Experimental sleep restriction causes endothelial dysfunction in healthy humans

Andrew D. Calvin, Naima Covassin, Walter K Kremers, Taro Adachi, Paula Macedo, Felipe N. Albuquerque, Jan Bukartyk, Diane E. Davison, James A. Levine, Prachi Singh, Shihan Wang, Virend Somers

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Abstract

Background-Epidemiologic evidence suggests a link between short sleep duration and cardiovascular risk, although the nature of any relationship and mechanisms remain unclear. Short sleep duration has also been linked to an increase in cardiovascular events. Endothelial dysfunction has itself been implicated as a mediator of heightened cardiovascular risk. We sought to determine the effect of 8 days/8 nights of partial sleep restriction on endothelial function in healthy humans. Methods and Results-Sixteen healthy volunteers underwent a randomized study of usual sleep versus sleep restriction of twothirds normal sleep time for 8 days/8 nights in a hospital-based clinical research unit. The main outcome was endothelial function measured by flow-mediated brachial artery vasodilatation (FMD). Those randomized to sleep restriction slept 5.1 hours/night during the experimental period compared with 6.9 hours/night in the control group. Sleep restriction was associated with significant impairment in FMD (8.6±4.6% during the initial pre-randomization acclimation phase versus 5.2±3.4% during the randomized experimental phase, P=0.01) whereas no change was seen in the control group (5.0±3.0 during the acclimation phase versus 6.73±2.9% during the experimental phase, P=0.10) for a between-groups difference of -4.40% (95% CI -7.00 to -1.81%, P=0.003). No change was seen in non-flow mediated vasodilatation (NFMD) in either group. Conclusion-In healthy individuals, moderate sleep restriction causes endothelial dysfunction.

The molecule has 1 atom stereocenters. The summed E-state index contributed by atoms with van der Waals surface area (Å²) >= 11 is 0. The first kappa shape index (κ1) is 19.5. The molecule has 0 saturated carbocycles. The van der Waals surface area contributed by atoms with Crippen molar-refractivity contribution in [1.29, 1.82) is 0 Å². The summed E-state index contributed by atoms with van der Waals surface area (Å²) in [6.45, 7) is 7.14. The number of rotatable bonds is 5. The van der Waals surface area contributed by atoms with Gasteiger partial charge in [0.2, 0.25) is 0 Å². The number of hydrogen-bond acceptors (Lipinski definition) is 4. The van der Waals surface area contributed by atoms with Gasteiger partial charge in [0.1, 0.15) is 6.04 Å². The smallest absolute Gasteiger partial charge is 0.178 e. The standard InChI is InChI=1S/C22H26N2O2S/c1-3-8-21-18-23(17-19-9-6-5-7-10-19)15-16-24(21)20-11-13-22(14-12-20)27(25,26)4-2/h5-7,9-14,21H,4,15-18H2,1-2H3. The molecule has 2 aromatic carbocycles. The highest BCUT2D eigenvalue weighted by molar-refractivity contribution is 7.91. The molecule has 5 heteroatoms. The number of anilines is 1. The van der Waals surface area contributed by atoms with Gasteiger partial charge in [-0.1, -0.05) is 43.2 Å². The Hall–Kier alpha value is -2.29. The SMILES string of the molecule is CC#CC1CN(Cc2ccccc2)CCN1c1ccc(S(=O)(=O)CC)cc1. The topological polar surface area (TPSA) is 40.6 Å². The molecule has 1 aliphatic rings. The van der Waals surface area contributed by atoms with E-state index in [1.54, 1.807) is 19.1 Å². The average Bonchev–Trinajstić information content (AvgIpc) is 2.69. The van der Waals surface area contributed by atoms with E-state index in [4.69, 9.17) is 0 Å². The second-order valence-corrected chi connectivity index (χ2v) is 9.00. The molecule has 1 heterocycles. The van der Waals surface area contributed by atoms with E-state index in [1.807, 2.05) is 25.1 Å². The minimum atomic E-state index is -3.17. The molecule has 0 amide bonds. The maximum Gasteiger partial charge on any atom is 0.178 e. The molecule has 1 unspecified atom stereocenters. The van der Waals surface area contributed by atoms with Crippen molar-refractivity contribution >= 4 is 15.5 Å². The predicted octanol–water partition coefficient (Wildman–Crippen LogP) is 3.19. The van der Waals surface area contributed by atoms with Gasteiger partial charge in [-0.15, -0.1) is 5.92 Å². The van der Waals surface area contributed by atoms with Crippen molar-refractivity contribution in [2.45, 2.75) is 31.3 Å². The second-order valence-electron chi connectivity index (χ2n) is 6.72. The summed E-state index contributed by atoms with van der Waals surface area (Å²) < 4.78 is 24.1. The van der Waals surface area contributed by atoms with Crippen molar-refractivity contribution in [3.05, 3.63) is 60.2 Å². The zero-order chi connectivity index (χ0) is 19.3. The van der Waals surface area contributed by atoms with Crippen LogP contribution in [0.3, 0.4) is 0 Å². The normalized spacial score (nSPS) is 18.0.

Original languageEnglish (US)
Article number001143
JournalJournal of the American Heart Association
Volume3
Issue number6
DOIs
StatePublished - 2014

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Keywords

  • Cardiovascular risk
  • Endothelial dysfunction
  • Sleep deprivation

ASJC Scopus subject areas

  • Cardiology and Cardiovascular Medicine

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